You’d never guess it from the loudmouthed sasspot I am on this blog, but I am broken socially.
Everyone gets nervous in certain social situations. Meeting new people, going on an interview, speaking in front a large crowd…that’s normal. But I’m not nervous only in normal situations. I’m nervous around people I know and love quite well. Nervous around friends (even my best friends). Nervous around family. Nervous around pretty much everyone except for my immediate family and my husband (who I know I don’t have to be nervous around because he’s already stuck with me for life, ha-ha!).
Clinically anxious, in other words.
This has screwed up more areas of my life than I care to think about. It’s ruined more than a few friendships (not to mention the friendships that never were because of it). Those people who have stuck around do so with full knowledge (and unfathomably generous acceptance) of the fact that I will probably “flake out” on plans on a semi-regular basis. I honestly wonder sometimes what they must think when they schedule anything with me. I picture large “???”s on their calendars next to any event that has my name attached to it.
The reasons why I’m like this are a Dr. Phil episode I don’t need to rehash in too much detail. Suffice it to say that my middle school years were not the most welcoming (whose really were?), and this ingrained my brain with the equation “social situations = panic attack.” My high school years were a surprisingly happy interlude, which turned me back into a normal person for a moment, but my college crazy years set me right back to recluse. (Rapid swings in mood and personality don’t do much to enhance your social tendencies or group acceptance. Go figure.)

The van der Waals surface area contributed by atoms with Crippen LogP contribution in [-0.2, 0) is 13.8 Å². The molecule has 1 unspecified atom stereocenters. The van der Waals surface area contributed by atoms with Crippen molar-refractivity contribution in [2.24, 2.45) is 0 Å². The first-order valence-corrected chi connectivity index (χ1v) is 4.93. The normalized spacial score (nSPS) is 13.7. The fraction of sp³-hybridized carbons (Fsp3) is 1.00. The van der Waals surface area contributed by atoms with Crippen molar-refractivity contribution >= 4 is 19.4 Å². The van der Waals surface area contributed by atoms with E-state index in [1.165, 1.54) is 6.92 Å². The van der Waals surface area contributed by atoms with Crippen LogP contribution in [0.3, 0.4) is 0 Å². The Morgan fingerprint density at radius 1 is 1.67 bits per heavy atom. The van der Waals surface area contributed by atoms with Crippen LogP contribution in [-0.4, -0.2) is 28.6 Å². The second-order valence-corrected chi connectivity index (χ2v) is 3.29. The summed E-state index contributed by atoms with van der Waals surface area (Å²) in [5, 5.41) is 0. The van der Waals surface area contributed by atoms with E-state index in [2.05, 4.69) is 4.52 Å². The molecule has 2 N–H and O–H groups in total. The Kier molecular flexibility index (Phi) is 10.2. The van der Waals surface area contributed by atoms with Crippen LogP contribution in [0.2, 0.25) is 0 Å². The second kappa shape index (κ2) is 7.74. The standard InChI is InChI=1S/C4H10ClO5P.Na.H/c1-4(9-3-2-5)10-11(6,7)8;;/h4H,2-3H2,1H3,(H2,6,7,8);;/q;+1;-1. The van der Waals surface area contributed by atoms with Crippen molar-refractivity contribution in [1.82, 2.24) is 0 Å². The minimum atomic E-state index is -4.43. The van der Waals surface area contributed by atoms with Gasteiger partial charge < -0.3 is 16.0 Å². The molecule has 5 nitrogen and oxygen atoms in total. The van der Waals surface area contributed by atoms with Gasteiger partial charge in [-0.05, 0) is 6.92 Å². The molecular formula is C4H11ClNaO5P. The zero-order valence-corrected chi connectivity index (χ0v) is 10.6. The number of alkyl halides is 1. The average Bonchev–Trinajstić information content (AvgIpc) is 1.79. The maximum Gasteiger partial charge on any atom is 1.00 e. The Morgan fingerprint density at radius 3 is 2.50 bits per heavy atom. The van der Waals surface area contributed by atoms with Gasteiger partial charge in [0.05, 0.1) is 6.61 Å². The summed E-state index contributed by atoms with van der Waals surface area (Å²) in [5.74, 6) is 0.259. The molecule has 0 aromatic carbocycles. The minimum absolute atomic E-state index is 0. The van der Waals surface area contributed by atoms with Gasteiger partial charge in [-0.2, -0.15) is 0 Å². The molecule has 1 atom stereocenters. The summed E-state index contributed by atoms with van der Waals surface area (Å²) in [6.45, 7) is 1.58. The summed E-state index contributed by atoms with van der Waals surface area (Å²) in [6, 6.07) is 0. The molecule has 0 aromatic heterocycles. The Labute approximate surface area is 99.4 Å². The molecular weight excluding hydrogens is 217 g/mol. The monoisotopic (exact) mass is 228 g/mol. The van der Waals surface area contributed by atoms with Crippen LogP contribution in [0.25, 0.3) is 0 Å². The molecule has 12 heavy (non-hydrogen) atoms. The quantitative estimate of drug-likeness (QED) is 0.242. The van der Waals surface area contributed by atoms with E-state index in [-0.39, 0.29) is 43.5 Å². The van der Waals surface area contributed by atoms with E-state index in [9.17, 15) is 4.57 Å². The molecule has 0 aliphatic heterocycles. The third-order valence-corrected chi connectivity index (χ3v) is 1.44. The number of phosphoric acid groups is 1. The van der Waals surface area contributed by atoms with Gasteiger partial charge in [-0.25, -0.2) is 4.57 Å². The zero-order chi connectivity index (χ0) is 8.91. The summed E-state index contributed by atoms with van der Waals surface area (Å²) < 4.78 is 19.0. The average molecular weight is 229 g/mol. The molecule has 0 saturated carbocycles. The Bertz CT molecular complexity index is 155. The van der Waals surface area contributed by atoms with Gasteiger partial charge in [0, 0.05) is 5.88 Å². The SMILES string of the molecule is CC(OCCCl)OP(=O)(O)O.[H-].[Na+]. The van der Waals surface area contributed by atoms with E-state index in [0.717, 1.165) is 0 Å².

The result? Every social situation I face (be it a family reunion, dinner outing, or just coffee with a friend) launches me into a spiral of pre-event jitters so fierce that most of the time I just burrow down deep in my psychological wormhole and refuse to come out till it’s all over (preferably without me in attendance).
The completely ridiculous thing is, I am always fine once I get there. But getting there rarely happens, because it’s such a struggle.
What do I have to be so afraid of?
Anatomy of a Phobia
Here’s how it always goes down:
A few hours before “the event” (whatever that event may be), the nerves will kick into overdrive. “What ifs” spin through my head at a frantic clip: What if I have nothing to talk about? What if I start talking but everyone is horribly bored? What if I say something stupid? What if everyone is talking to everyone but me, and I’m stuck standing in a corner by myself trying to look like I don’t mind, when really I want to melt into the floor or run away?
What if, what if, what if…?
The nervousness leads to fear, which leads to petrification, which leads to excuses: I have so much else to do. I’d much rather stay home and have a relaxing night. It’s been a long week. I deserve a break. Maybe I’m not feeling so well after all. (I’m usually not, after all the anxiety.)
I start to resent the fact that my presence is being summoned in spite of the obvious torture it always puts me through. I start to hate the demand on my time and the incursion on my otherwise idyllically peaceful life. (I completely, of course, overlook the fact that I am always fine once I get there.)